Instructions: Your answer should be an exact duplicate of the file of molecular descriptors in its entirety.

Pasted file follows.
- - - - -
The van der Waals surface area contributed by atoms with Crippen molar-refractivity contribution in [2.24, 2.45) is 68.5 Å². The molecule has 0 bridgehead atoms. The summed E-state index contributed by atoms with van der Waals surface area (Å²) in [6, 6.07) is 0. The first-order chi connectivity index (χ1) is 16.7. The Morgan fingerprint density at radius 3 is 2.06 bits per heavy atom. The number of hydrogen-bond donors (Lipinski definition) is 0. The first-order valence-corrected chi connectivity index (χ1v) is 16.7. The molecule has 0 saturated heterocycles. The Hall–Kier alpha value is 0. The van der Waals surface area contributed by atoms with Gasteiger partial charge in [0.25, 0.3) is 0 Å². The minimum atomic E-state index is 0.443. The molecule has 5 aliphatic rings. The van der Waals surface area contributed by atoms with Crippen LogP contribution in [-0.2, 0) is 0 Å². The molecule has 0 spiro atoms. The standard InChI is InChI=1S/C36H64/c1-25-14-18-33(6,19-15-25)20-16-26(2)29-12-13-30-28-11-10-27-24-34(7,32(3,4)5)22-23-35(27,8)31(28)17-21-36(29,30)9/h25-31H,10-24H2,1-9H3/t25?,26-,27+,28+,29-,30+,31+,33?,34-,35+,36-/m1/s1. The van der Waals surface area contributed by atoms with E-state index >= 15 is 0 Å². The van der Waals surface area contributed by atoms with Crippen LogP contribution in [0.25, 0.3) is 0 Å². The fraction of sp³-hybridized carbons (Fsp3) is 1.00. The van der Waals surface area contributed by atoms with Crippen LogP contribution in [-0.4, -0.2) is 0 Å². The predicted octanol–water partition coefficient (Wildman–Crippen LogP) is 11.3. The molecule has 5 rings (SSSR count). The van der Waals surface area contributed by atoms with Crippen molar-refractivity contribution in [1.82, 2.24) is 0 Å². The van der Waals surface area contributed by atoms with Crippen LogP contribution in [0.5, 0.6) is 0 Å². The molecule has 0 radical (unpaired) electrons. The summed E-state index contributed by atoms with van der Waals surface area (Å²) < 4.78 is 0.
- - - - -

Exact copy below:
The van der Waals surface area contributed by atoms with Crippen molar-refractivity contribution in [2.24, 2.45) is 68.5 Å². The molecule has 0 bridgehead atoms. The summed E-state index contributed by atoms with van der Waals surface area (Å²) in [6, 6.07) is 0. The first-order chi connectivity index (χ1) is 16.7. The Morgan fingerprint density at radius 3 is 2.06 bits per heavy atom. The number of hydrogen-bond donors (Lipinski definition) is 0. The first-order valence-corrected chi connectivity index (χ1v) is 16.7. The molecule has 0 saturated heterocycles. The Hall–Kier alpha value is 0. The van der Waals surface area contributed by atoms with Gasteiger partial charge in [0.25, 0.3) is 0 Å². The minimum atomic E-state index is 0.443. The molecule has 5 aliphatic rings. The van der Waals surface area contributed by atoms with Crippen LogP contribution in [-0.2, 0) is 0 Å². The molecule has 0 spiro atoms. The standard InChI is InChI=1S/C36H64/c1-25-14-18-33(6,19-15-25)20-16-26(2)29-12-13-30-28-11-10-27-24-34(7,32(3,4)5)22-23-35(27,8)31(28)17-21-36(29,30)9/h25-31H,10-24H2,1-9H3/t25?,26-,27+,28+,29-,30+,31+,33?,34-,35+,36-/m1/s1. The van der Waals surface area contributed by atoms with E-state index >= 15 is 0 Å². The van der Waals surface area contributed by atoms with Crippen LogP contribution in [0.25, 0.3) is 0 Å². The fraction of sp³-hybridized carbons (Fsp3) is 1.00. The van der Waals surface area contributed by atoms with Crippen LogP contribution in [-0.4, -0.2) is 0 Å². The predicted octanol–water partition coefficient (Wildman–Crippen LogP) is 11.3. The molecule has 5 rings (SSSR count). The van der Waals surface area contributed by atoms with Crippen molar-refractivity contribution in [1.82, 2.24) is 0 Å². The van der Waals surface area contributed by atoms with Crippen LogP contribution in [0.5, 0.6) is 0 Å². The molecule has 0 radical (unpaired) electrons. The summed E-state index contributed by atoms with van der Waals surface area (Å²) < 4.78 is 0.